Flying High

by Loolwa Khazzoom • August 8, 2012 • Keeping It Raw

This article was first published in Moxie magazine in 2000.

Being that I am a last-minute kind of gal, I was super proud of myself for leaving several hours to get to the airport. I was looking forward to a leisurely check-in and the proverbial cup o’coffee. Little did I know I would be in a traffic jam on an Oregon freeway for two hours, stuck with some quintessential white woman talking about her benevolent work helping educate the poor little Inuits in Alaska.

I rolled my eyes continuously, as this woman blathered on with the bus driver. I even banged my head against the back of my seat several times, exploding with frustration. “Don’t get involved, Loolwa, don’t get involved,” I kept telling myself, anticipating the frustration would just amplify if I engaged. Eventually I couldn’t stand it anymore and snorted some hostile retort about how the Inuits’ “education difficulties” would be nonexistent if not for the destructive colonialist patterns of European America. Surprisingly, the woman went out of her way to agree with me. In fact, she wouldn’t shut up about how much she agreed with me.

We finally reached the airport, with just 12 minutes to go till my flight departure. I was perspiring like nobody’s business, calling on the powers of yoga breath to keep me from strangling the first person within my grasp. To make matters worse, curbside check-in sent me inside to check my bags. “Shit, shit, shit!” I spat, running indoors and barreling my way past a million patrons in the mile-long line. I waved my ticket at the check-in clerks. “My flight’s leaving in ten minutes!” I shouted. I ran up to the first available agent. “I don’t know if your bags will make it on the flight,” she clucked. “I don’t think you’re going to make it either. It’s half a mile to the gate.” I told her to check my bags and me in anyhow, though with my heavy backpack and big drum as carry-on items, the prospects of making it seemed dismal.

Five minutes left. Perspiration drenched my clothing as I raced across the airport, big drum and case banging against the side of my leg. I paused occasionally to pant and wheeze, then bolted forward again. The gate came in sight right on the nose of departure time. The check-in desk was closed, but the ticket clerk was still at the boarding entrance. With every last ounce of energy, I sprinted up to him, waving my ticket in the air.

“I’m on this plane! Here’s my ticket!” “Do you have a boarding card?” the clerk asked, far too calmly for my nerves. “No, but I have a ticket, see?” I thrust it at him. He shook his head and turned his attention back to the paperwork he was shuffling. “You can’t get on the plane without a boarding card,” he replied, still annoyingly calm. “But I have a ticket! I’m on this plane!” “No,” he said, shaking his head. “But I was stuck in traffic for hours, and I just got here! I have to get on this plane!” “No,” he repeated. “Please!” I begged. “I can’t miss this flight!” Well, actually I could, but I didn’t feel like I could. “No,” he said again. “You can’t board the plane without a boarding card.”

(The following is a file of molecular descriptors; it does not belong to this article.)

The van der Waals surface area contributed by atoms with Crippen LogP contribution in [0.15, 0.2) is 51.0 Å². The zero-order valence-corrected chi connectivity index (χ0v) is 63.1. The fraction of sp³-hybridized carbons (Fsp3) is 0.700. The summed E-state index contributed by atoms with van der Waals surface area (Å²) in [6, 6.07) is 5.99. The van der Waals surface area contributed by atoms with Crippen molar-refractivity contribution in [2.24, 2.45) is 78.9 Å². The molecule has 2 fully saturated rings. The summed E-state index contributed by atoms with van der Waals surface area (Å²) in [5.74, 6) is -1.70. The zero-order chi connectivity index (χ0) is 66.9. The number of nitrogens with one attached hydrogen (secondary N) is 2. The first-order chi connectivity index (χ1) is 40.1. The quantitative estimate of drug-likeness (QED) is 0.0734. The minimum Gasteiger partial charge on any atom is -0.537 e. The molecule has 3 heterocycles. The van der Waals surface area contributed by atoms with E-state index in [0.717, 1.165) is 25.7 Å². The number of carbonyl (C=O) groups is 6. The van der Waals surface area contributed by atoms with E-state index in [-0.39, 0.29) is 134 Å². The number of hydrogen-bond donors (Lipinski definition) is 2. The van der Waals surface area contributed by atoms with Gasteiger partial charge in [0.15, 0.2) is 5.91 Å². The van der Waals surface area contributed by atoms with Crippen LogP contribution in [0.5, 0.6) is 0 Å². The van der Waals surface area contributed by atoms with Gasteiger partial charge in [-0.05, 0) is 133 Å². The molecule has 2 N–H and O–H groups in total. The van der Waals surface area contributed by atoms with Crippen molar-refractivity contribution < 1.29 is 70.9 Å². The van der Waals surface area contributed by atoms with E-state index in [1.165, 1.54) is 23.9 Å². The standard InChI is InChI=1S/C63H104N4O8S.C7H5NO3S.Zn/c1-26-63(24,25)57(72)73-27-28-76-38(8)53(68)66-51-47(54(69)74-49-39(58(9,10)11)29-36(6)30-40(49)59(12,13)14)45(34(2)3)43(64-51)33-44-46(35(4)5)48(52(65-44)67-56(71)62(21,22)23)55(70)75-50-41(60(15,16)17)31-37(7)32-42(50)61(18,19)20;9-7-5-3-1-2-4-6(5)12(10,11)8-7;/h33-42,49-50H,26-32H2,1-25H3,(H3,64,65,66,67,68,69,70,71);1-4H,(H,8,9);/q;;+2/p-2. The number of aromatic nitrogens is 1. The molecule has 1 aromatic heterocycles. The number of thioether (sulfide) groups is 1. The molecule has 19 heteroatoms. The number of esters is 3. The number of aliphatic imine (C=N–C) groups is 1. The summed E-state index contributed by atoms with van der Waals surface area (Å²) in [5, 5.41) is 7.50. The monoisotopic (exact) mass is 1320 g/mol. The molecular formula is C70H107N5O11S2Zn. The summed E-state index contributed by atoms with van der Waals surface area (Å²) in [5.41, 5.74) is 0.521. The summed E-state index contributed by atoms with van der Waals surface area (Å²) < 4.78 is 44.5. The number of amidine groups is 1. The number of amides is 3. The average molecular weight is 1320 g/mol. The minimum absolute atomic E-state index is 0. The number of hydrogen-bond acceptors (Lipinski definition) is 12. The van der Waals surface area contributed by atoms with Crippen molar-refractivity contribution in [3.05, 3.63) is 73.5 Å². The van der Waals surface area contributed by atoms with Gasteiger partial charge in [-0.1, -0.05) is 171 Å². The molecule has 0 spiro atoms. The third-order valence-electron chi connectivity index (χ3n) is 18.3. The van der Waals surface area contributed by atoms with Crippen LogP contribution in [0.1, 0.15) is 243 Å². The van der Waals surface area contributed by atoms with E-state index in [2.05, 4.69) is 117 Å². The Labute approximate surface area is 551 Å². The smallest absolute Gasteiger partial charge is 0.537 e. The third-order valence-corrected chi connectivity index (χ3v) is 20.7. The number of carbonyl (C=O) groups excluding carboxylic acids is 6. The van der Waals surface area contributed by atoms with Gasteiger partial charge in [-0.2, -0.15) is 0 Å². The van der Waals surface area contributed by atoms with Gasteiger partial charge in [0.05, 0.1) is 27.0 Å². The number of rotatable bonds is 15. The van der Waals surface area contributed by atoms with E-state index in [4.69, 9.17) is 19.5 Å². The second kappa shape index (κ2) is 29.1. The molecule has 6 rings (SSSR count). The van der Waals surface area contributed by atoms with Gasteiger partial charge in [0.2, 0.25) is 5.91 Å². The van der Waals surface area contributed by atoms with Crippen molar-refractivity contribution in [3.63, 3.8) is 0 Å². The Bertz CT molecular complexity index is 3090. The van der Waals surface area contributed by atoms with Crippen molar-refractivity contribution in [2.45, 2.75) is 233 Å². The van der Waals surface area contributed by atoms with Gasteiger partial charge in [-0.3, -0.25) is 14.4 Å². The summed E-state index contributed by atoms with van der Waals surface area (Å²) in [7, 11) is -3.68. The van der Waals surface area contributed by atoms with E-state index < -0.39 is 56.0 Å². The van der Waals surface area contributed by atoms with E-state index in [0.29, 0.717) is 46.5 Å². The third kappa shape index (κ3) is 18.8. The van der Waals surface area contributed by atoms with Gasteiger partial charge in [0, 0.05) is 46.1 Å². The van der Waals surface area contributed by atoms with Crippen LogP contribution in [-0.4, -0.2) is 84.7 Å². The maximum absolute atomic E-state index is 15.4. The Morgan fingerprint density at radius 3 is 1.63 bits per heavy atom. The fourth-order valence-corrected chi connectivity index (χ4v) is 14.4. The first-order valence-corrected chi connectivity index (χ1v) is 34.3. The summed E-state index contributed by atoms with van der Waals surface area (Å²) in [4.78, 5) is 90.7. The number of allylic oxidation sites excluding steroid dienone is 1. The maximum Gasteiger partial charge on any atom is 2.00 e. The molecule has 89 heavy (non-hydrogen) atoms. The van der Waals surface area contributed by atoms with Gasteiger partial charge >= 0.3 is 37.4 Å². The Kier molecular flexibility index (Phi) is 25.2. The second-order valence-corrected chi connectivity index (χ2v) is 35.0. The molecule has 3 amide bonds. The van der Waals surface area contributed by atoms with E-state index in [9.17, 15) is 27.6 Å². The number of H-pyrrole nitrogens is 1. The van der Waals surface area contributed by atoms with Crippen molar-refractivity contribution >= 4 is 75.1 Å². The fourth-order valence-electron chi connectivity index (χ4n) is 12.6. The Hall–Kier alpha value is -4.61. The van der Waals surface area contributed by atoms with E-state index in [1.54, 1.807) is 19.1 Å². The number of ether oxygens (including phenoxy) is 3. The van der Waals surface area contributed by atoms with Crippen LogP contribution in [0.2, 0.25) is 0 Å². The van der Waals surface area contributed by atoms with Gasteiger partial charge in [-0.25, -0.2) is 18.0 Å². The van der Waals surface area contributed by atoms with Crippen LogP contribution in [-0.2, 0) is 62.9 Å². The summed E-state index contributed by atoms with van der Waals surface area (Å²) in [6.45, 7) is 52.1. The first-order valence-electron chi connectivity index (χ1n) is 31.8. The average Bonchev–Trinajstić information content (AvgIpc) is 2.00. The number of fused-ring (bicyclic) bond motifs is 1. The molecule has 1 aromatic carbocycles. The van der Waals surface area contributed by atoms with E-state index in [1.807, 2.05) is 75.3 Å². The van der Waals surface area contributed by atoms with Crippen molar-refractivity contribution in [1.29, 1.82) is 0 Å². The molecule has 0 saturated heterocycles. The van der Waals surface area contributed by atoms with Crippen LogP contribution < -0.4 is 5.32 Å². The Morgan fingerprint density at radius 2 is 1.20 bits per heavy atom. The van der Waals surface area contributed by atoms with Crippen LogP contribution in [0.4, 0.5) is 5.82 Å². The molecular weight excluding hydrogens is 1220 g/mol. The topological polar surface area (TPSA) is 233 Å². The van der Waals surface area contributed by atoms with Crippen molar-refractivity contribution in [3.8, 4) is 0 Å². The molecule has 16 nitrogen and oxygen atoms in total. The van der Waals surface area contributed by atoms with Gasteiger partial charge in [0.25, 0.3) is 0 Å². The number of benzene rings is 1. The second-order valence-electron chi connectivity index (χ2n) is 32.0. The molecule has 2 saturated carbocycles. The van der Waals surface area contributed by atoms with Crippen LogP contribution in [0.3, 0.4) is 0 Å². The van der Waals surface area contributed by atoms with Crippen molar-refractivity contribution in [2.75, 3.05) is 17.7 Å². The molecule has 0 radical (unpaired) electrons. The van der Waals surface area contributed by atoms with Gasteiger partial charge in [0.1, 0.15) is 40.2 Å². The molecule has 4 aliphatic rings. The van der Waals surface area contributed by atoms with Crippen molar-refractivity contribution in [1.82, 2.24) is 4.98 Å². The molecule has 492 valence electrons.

I darted past him and ran over to the edge of the boarding platform. The plane already had begun pushing back. I tossed my drum on the ground, waving my arms at the pilots, visible through the window of the cockpit. They smiled at me. I smiled back and picked up my drum, anticipating they would let me board. But they just kept moving back.

I ran back to the ticket clerk. “Please let me on this plane! Please!” “No,” he said. “It’s too late now.” “But I was stuck in traffic!” I reminded him. “I ran all the way across the airport…” “There’s nothing I can do now,” he cut me off. “Pleeease! Try something – contact them!” “No!” he repeated, shaking his head decidedly, almost gleefully. “There’s nothing I can…” He did a double take out the window. “What the…oh my god?! That’s unbelievable!!” “What?” I asked, suddenly excited. I leapt forward, to see where he was looking. “They’re coming back!” he exclaimed in disbelief.

I clapped my hands and jumped for joy. “I don’t believe it!” he gasped, dumbfounded. I squealed in delight. “They must think you’re really cute. This has never happened before!” Usually I would snap at someone for attributing a person’s kindness to my cuteness, but I let it go and sprinted to the edge of the platform, where I waited to be picked up.

I was grinning like a Cheshire cat when the door opened and the flight-attendant greeted me. “Welcome aboard!” he exclaimed. The entire plane burst into applause. I took a bow at the front of the plane, then walked over to the other flight-attendant, who stood with a grand gesture before the seat that was to be mine. It was a middle seat. “Oh,” I paused, “you don’t have an aisle seat?” She looked at me with…you know, a Look. “Oh yah,” I said. “Right.” And I gratefully sat down.

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About Loolwa

Loolwa KhazzoomLoolwa Khazzoom has worked with leading media outlets, including The New York Times, CNN, Rolling Stone, and ABC News. In addition, she has published two books and has lectured at prestigious venues including Barnard Center for Research on Women, the Simon Wiesenthal Center, and Harvard University. Loolwa is passionate about health, music, dance, multiculturalism, and Judaism.

Holistic Media, Marketing, PR

Loolwa Khazzoom is a a public relations manager specializing in holistic media, holistic marketing, holistic public relations, and holistic promotions. Her services include branding and messaging development, image and communications management, website content development and optimization, social media management, traditional media campaign management, book development, and in-house writing and editing.

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